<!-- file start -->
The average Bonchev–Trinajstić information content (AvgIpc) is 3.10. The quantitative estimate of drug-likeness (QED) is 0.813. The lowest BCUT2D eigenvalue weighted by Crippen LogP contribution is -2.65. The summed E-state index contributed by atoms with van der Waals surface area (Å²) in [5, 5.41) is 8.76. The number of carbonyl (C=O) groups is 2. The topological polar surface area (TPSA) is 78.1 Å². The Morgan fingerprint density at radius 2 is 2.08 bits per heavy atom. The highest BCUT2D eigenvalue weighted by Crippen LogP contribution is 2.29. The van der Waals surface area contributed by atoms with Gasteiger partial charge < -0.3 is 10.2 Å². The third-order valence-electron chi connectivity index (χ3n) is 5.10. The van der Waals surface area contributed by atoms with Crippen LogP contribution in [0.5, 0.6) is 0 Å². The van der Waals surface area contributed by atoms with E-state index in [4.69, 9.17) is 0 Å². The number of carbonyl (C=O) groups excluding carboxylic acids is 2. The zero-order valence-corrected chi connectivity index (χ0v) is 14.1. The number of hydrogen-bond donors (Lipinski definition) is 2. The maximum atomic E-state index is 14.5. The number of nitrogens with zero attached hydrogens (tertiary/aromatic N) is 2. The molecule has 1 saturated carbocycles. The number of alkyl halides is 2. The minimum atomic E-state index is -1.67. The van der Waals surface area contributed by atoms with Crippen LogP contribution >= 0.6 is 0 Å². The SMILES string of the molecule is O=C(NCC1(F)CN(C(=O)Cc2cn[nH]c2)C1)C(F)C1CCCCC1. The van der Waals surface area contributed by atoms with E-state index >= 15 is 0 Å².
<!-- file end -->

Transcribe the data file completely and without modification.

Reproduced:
The average Bonchev–Trinajstić information content (AvgIpc) is 3.10. The quantitative estimate of drug-likeness (QED) is 0.813. The lowest BCUT2D eigenvalue weighted by Crippen LogP contribution is -2.65. The summed E-state index contributed by atoms with van der Waals surface area (Å²) in [5, 5.41) is 8.76. The number of carbonyl (C=O) groups is 2. The topological polar surface area (TPSA) is 78.1 Å². The Morgan fingerprint density at radius 2 is 2.08 bits per heavy atom. The highest BCUT2D eigenvalue weighted by Crippen LogP contribution is 2.29. The van der Waals surface area contributed by atoms with Gasteiger partial charge < -0.3 is 10.2 Å². The third-order valence-electron chi connectivity index (χ3n) is 5.10. The van der Waals surface area contributed by atoms with Crippen LogP contribution in [0.5, 0.6) is 0 Å². The van der Waals surface area contributed by atoms with E-state index in [4.69, 9.17) is 0 Å². The number of carbonyl (C=O) groups excluding carboxylic acids is 2. The zero-order valence-corrected chi connectivity index (χ0v) is 14.1. The number of hydrogen-bond donors (Lipinski definition) is 2. The maximum atomic E-state index is 14.5. The number of nitrogens with zero attached hydrogens (tertiary/aromatic N) is 2. The molecule has 1 saturated carbocycles. The number of alkyl halides is 2. The minimum atomic E-state index is -1.67. The van der Waals surface area contributed by atoms with Crippen LogP contribution >= 0.6 is 0 Å². The SMILES string of the molecule is O=C(NCC1(F)CN(C(=O)Cc2cn[nH]c2)C1)C(F)C1CCCCC1. The van der Waals surface area contributed by atoms with E-state index >= 15 is 0 Å².